CALGARY -- William and Kate romped across Canada for nine days like it was a summer playground, utterly charming a nation that appears to have renewed the centuries-old link with its monarchy after welcoming the world's most famous newlyweds to its backyard.
As their plane departed Calgary for Los Angeles, on Friday afternoon, left behind were indelible images from a royal tour more informal and playful than any in recent memory.
"This royal tour has been a tremendous success," says Robert Finch, chairman of the Monarchist League of Canada, with more than a small trace of glee.
"In less than two weeks, Prince William and the duchess were able to put a dagger in the heart of Canadian republicanism. The mood in Canada is now firmly pro-monarchy, and I suspect Canadians are more than satisfied with their future head of state."
For the duke and duchess's first tour abroad since their April 29 wedding transfixed the world, Canadian Heritage crafted a youth-focused itinerary packed with events that became more casual as the days went by.
Unlike Charles and Diana's first Canadian tour as newlyweds in 1983 -- that many thought skewed toward his interests, leaving her tired and bored at times -- Will and Kate's seemed tailor-made for both of them, full of athletic, outdoorsy activities and a trip to Prince Edward Island that was reportedly motivated by Kate's love of Anne of Green Gables.
"Catherine and I are so delighted to be here in Canada. Instilled in us by our parents and grandparents, who love this country, we have been looking forward to this moment for a very long time -- and before we were married, we both had a longing to come here together," William told Canadians in his first speech, just hours after arriving in Ottawa on June 30. "We are truly looking forward to this adventure."
Before the tour kicked off, the Queen's Canadian secretary, Kevin MacLeod, talked about planning with an eye to the enduring images of the couple's first tour abroad.
"We have to be conscious of the fact that through the lens of a camera, yes we'll have the Duke and Duchess of Cambridge in the foreground, but what's in the background?" he said. "It's such a huge, unique opportunity for the world to look in, not only on the Duke and Duchess of Cambridge, but to look in on them in a uniquely Canadian setting."
In the end, the tour conjured up images virtually dripping in maple syrup: a roaring, red-and-white sea of 300,000 people greeting the couple on Canada Day; Will and Kate standing on the shores of Frame Lake in Yellowknife, glittering water and Canadian Shield behind them, north-of-60 blue sky overhead.
Again in Yellowknife, the couple holding up Team Canada hockey jerseys with the surname Cambridge emblazoned across the shoulders -- No. 1 for her and No. 2 for him -- and Will deking, shooting and being shut out with a royal foray into road hockey.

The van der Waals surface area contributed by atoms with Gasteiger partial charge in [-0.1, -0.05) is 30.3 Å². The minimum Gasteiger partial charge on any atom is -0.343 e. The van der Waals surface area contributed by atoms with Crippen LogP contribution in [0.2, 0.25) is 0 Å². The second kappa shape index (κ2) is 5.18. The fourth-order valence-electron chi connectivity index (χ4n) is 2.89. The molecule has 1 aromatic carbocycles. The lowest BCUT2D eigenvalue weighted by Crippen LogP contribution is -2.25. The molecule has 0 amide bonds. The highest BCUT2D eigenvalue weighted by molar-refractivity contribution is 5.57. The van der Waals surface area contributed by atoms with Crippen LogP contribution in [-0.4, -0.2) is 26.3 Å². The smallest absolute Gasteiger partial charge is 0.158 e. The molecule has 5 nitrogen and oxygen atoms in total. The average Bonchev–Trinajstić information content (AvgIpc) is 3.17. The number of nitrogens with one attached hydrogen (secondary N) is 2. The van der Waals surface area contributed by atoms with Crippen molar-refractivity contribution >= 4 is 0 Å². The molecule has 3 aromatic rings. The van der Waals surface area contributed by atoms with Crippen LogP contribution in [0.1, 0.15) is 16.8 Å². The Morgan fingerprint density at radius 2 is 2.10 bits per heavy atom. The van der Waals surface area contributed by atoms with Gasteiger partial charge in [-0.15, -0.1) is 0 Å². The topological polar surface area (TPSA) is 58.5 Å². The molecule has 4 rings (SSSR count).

But even with the world looking in over the shoulders of the 1,300 journalists accredited to cover the tour, many moments felt intimate thanks to prolonged walkabouts greeting crowds in nearly every city.
For Finch, one of the most memorable moments was the walkabout Will and Kate undertook in Quebec City, even with several hundred anti-monarchy protesters shouting, banging drums and hoisting signs a block away.
"They wandered into the crowd in an act that I believe helped solidify the monarchy's future in this country for years," he said. "For the first time in a long time, French Canadians were connected to the monarchy, helping the Crown fulfil its role as a symbol of national unity."
The couple's time in Montreal and Quebec City did provide a counterpoint to the adoring crowds they encountered elsewhere in the country. Will and Kate had to be hustled directly into a hospital they visited in Montreal when demonstrations took an edgy turn, disappointing fans waiting outside, but the protests were never violent.
But while polls consistently show antipathy toward the Crown in Quebec, even that province wasn't immune to the couple's star power, with crowds of cheering fans drowning out protesters.
"It's been decades since thousands of Quebecers lined the streets to welcome a member of the Royal Family," said Finch.
But one of the most heartwarming moments of the tour came in Calgary, where six-year-old Diamond Marshall was the bouquet-bearer.
Battling cancer and fulfilling her wish to meet a real princess thanks to the Children's Wish Foundation, the little girl tackled Kate's knees in a bear-hug. Kate instantly returned the embrace and then she and William spent several minutes crouched at Diamond's height out on the scorching tarmac, chatting with the little girl.
-- Postmedia News